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The best nature parks in Andalucía

Posted on 11 . August 2020

When many people think of Andalucía, they will often picture the Costa del Sol, historic cities, and brilliant beaches. While all this is certainly waiting for you in this most wonderful of Spanish regions, Andalucía is also home to a plethora of incredible nature parks. That’s right, this area of southern Spain is a nature lover’s paradise, featuring vast protected areas of unspoilt natural beauty. To give you a taste of what to expect when your trip is possible, we have highlighted some of the best nature parks in Andalucía, all perfect to visit with a convenient car hire in Malaga. So, if you enjoy hikes, animal watching, or just getting lost in nature, take a look and discover the many natural beauty escapes of Andalucía.

Montes de Malaga Nature Park

Montes de Malaga

Malaga Mountains, also known as Montes de Malaga Nature Park, is the ideal wilderness escape for those visiting the city. After exploring the delights of the town and relaxing on its beautiful beaches, a change of pace can certainly be found in Malaga Mountains. Lying in the heart of Malaga’s coastal mountain range, the park features pine forests and valleys with the Guadalmedina river crossing through it.

The area is home to a lovely mix of wildlife and bird watching is particularly popular, with eagles and sparrow hawks frequently spotted. Montes de Malaga is also the ideal location for cycling – something that many choose to take advantage of. Describing the scenery during her time biking in the park, blogger Stefania van Lieshout said: “The Montes de Malaga is a protected natural area, where almond trees blossom. Oaks, olive trees and pines ensure beautiful greenery throughout the year.

“These mountain passes are not only popular among cyclists, motorists also enjoy driving here because the route is truly spectacular, on the first part to the Puerto de la Bolina you have fantastic mountain views and from the Puerto del Leon there are sweeping views overlooking the infinite blue of the Mediterranean.”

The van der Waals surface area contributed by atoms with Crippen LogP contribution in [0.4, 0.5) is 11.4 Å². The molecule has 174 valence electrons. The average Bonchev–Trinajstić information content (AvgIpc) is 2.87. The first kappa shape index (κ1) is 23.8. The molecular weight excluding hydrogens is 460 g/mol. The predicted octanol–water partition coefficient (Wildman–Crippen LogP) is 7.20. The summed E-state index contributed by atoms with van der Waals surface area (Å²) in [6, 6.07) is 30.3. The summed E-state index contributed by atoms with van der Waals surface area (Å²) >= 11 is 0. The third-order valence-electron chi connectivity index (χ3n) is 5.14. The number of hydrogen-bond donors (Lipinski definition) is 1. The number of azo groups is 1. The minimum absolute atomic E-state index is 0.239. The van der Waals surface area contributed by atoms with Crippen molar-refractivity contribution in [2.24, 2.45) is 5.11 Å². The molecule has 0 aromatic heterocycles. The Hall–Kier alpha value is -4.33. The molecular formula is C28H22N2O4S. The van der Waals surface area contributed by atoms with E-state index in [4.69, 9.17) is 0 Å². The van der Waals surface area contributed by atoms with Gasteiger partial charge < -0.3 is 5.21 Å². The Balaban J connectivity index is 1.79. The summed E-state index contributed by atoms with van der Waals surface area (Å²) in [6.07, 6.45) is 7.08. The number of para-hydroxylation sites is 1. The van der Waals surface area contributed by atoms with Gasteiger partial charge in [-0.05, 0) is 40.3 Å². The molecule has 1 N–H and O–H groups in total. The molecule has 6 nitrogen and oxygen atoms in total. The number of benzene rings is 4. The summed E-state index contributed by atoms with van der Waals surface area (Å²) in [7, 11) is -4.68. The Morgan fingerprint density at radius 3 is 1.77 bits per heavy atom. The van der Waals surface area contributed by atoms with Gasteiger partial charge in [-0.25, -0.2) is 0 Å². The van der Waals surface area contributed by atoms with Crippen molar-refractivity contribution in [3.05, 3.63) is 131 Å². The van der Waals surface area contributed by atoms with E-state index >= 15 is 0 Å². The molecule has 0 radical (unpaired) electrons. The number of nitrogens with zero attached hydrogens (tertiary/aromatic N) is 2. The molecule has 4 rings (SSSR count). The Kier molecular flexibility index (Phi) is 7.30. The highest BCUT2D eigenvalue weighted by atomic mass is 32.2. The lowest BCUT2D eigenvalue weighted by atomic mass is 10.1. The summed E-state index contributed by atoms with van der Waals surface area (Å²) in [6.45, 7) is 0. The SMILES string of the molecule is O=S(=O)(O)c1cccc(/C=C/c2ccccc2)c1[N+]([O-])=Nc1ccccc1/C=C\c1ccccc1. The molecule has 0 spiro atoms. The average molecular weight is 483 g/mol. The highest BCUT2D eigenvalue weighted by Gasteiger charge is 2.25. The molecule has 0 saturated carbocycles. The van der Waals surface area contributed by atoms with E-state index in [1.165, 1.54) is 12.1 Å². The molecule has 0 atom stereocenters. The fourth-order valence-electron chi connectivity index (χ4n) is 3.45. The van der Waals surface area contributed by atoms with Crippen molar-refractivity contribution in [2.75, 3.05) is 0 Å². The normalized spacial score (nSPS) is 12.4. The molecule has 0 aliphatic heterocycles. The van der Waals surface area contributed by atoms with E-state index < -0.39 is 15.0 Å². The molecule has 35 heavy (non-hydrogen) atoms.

Sierras de Cazorla, Segura y Las Villas

Sierra de Cazorla Natural Park

At a vast 2,099 sq km, Sierras de Cazorla, Segura y Las Villas is Spain’s biggest protected area. Situated north of Jaén, visitors to this special park can look forward to incredible mountain scenery with beautiful valleys, picturesque villages and a host of wildlife.

Ian Rutter, from the Spanish-based blog Two South of Granada, has spent time at the park and shared with us what he thinks makes it so special: “As with many of the other natural and national parks in Andalucía, a visit to the Sierras de Cazorla, Segura y Las Villas takes the traveller back to a time when wildlife dominated, and not mankind. To be surrounded by such natural beauty, wilderness, vast skies and dramatic mountain-scapes is both breathtaking and humbling.

“Although we had unfortunate weather when we visited between Christmas and New Year, this area is gorgeous regardless. Take time to plan as many hikes as you can to embrace the variety of the surroundings. Prepare by popping into the visitor centre at Torre del Vinagre and learn something about the wildlife that inhabits these mountains and gorges, and pick up maps and leaflets.”

Rachel, from the aptly named all things Andalucía blog Andalucía Explorer, is also fond of Sierra de Cazorla, sharing with us what she thinks makes it stand out: “The Sierras de Cazorla, Segura y Las Villas Natural Park is a stunning, vast area of wilderness, Mediterranean forest, gentle streams and the peaceful Tranco Reservoir with its solar-powered boat that drifts along. If you´re lucky and can get an early morning or dusk sailing you might see deer, wild boar and mountain goats drinking from its shores.

“Being the largest natural area in Spain, and second-largest in Europe it is also within my ´home´ province. This biosphere reserve takes the breath away and restores the soul. This is not an area to rush through but for ´slow travel´ to appreciate its diversity and beauty.”

Cabo de Gata-Níjar Natural Park

Cabo de Gata in Almeria

With the sun of southern Spain beating down so consistently, the coast becomes a natural retreat. But is it possible to combine Andalucía beaches and nature parks in one? It certainly is with Cabo de Gata-Níjar Natural Park, a 70km stretch of dramatic coastline. This park is Andalucía’s largest coastal protected area, featuring wild landscape, that imbues one with the feeling of total isolation. This part of Spain features Europe’s only hot desert climate and also boasts ancient geological features such as high volcanic heads that separate the beaches.